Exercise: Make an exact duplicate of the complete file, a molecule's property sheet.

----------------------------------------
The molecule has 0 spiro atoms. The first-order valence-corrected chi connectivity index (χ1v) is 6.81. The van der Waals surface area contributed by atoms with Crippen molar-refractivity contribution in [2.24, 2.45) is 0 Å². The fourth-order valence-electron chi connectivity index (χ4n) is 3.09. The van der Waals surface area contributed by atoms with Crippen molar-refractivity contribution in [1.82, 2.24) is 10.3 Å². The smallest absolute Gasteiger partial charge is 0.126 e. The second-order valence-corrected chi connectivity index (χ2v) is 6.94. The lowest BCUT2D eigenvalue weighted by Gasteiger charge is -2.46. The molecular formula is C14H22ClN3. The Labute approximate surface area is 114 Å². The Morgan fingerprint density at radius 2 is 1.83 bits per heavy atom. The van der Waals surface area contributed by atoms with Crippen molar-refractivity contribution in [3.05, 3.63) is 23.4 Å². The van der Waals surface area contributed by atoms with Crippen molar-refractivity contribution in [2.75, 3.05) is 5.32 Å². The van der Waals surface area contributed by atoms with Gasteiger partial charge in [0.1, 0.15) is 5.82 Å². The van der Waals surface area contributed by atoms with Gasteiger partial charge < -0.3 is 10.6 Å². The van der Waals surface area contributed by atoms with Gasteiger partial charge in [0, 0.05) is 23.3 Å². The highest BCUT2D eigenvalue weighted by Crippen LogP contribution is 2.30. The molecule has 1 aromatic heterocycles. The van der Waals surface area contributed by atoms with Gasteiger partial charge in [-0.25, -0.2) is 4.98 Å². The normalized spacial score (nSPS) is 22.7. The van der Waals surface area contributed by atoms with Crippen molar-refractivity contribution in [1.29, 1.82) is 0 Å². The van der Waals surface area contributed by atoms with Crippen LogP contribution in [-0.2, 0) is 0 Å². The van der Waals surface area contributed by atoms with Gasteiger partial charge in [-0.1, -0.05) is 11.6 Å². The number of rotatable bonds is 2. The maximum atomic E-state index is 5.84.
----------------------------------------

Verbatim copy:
The molecule has 0 spiro atoms. The first-order valence-corrected chi connectivity index (χ1v) is 6.81. The van der Waals surface area contributed by atoms with Crippen molar-refractivity contribution in [2.24, 2.45) is 0 Å². The fourth-order valence-electron chi connectivity index (χ4n) is 3.09. The van der Waals surface area contributed by atoms with Crippen molar-refractivity contribution in [1.82, 2.24) is 10.3 Å². The smallest absolute Gasteiger partial charge is 0.126 e. The second-order valence-corrected chi connectivity index (χ2v) is 6.94. The lowest BCUT2D eigenvalue weighted by Gasteiger charge is -2.46. The molecular formula is C14H22ClN3. The Labute approximate surface area is 114 Å². The Morgan fingerprint density at radius 2 is 1.83 bits per heavy atom. The van der Waals surface area contributed by atoms with Crippen molar-refractivity contribution in [3.05, 3.63) is 23.4 Å². The van der Waals surface area contributed by atoms with Crippen molar-refractivity contribution in [2.75, 3.05) is 5.32 Å². The van der Waals surface area contributed by atoms with Gasteiger partial charge in [0.1, 0.15) is 5.82 Å². The van der Waals surface area contributed by atoms with Gasteiger partial charge < -0.3 is 10.6 Å². The van der Waals surface area contributed by atoms with Gasteiger partial charge in [0, 0.05) is 23.3 Å². The highest BCUT2D eigenvalue weighted by Crippen LogP contribution is 2.30. The molecule has 1 aromatic heterocycles. The van der Waals surface area contributed by atoms with Gasteiger partial charge in [-0.25, -0.2) is 4.98 Å². The normalized spacial score (nSPS) is 22.7. The van der Waals surface area contributed by atoms with Crippen molar-refractivity contribution in [1.29, 1.82) is 0 Å². The van der Waals surface area contributed by atoms with Crippen LogP contribution in [-0.2, 0) is 0 Å². The van der Waals surface area contributed by atoms with Gasteiger partial charge in [-0.1, -0.05) is 11.6 Å². The number of rotatable bonds is 2. The maximum atomic E-state index is 5.84.